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Power Risers and Fallers for Week 6: Buy or Sell?

Welcome to Week 6 of the 2018 MLB season and a new week of our investigation into the steepest power trenders in baseball, whether those trends be positive or negative.

As the season progresses further into the month of May, the window of opportunity to snag a surging slugger or to deal a down-and-out disappointment grows shorter with every plate appearance. Getting the jump on identifying the catalytic variables and telling trends in these player's recent offensive performances could be the key factor in the management of your roster in the summer months.

To do this, we'll be taking a look at the batting metrics that influence a hitter's power (Fly-Ball%, Pull%, Hard-Hit%, Exit Velocity) and determining whether you should buy or sell respectively on these surgers and strugglers. Since we can already feel confident in the current power play from players like Bryce Harper, Charlie Blackmon, Joey Votto, and Mookie Betts, we are going to be focusing on players who have seen a change in their power profile due to a change in batting metrics and has either warranted greater attention for waiver wire pickups or for a potential trade to cash in on what's left before it's too late.

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Power Risers

Ryon Healy - (1B/3B, SEA)

After two successful first MLB seasons in Oakland, the 26-year old Ryon Healy has picked up right where he left off with his power performance at the plate in his first 67 PA for the Seattle Mariners. To start off 2018 Healy has smacked five HR, and has produced a SLG% and ISO of .538 and .277. Both of these figures display improvements on his two-year run with the A's in which he averaged still impressive marks of .475 and .193. All indications are positive for Healy moving forward in the power department. He has been hitting about 2% less ground balls so far this season and although his plate discipline has suffered, his soft-hit rate and hard-hit rate have both improved by nearly 5% each since just last season. Add in the fact that he has steadily improved his soft-hit and hard-hit rate each year since arriving in the majors and that his pull-rate is up 5.8% from last season, and Ryon Healy looks like a reliable and ever improving power option for 2018.

Wilson Ramos - (C, TB)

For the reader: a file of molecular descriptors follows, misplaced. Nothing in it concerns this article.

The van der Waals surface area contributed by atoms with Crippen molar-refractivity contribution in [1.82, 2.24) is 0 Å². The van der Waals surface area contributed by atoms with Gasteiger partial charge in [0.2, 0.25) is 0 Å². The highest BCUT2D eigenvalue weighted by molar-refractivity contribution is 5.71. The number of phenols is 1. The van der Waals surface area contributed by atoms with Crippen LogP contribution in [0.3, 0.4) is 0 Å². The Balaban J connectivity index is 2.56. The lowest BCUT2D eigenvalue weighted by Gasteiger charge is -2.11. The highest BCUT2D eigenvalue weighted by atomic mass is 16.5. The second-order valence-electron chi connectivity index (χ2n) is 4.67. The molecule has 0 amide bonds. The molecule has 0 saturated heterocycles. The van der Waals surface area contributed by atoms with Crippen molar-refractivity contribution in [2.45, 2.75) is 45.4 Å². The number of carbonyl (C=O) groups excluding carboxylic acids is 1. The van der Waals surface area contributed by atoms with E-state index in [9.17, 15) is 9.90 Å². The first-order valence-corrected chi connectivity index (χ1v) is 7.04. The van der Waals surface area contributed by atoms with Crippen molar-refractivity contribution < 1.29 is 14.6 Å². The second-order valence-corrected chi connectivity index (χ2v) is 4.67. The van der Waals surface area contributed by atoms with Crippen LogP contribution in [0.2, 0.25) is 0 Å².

After an icy start to the season, Wilson Ramos has been lighting pitchers up from the plate in the last couple of weeks. In his last 61 AB Ramos has an eye-popping slash line of .393/.439/.672 and all four of his homers on the year. The 2016 All-Star has been a reliable offensive option at backstop with varied consistency since his rookie season in 2011. At first glance the improvement at the plate appears to be solely the product of plate discipline, as his BB% and K% have both improved and his ISO is at .179 after marks of .189 and .188 the previous two seasons. At a closer look Ramos's Barrel Rate (8.8%) and Exit Velocity (92 mph) are his highest rates in the last handful of years, while his hard-hit rate is up 9.4% from 2017. While many of these figures appear to be outside the norm for Ramos's career at the plate, the figures show he isn't getting lucky, he is just making better contact. If you are looking for power at a notoriously difficult position and still aren't buying what Ramos is selling, consult his soft-hit rate of 8.8% (down 13.5% from 2017!) and his career-high pull-rate of 48.8% and see why Ramos is one of the most added offensive players by eager Fantasy Baseball Managers of late.

Nomar Mazara - (OF, TEX)

After two straight 20-HR seasons out of the Texas outfield, Nomar Mazara looks poised to break through to the next level of power-hitting with the same ferocity that he's been clobbering pitches with in his 139 AB so far in 2018. In the last 14 days he smashed five of his eight HR on the year, which has led to his ISO improving from .170 to .216 this year. This surge in power-hitting is supported by Mazara's improved hard-hit contact on batted balls. So far in 2018 Mazara has made 7.4% more hard contact and 5.7% less soft contact and has improved his average exit velocity by 2.4 mph. Considering such monster long-balls as his 447 foot shot (110.3 mph) and his 441 footer (113.5 mph) and the fact that he has improved his hard-hit rate by an average of 5.7% each year in the league, the 23-year old Mazara looks ready to blow his previous mark of 20 HR out of the water.

Ian Happ - (2B/OF, CHC)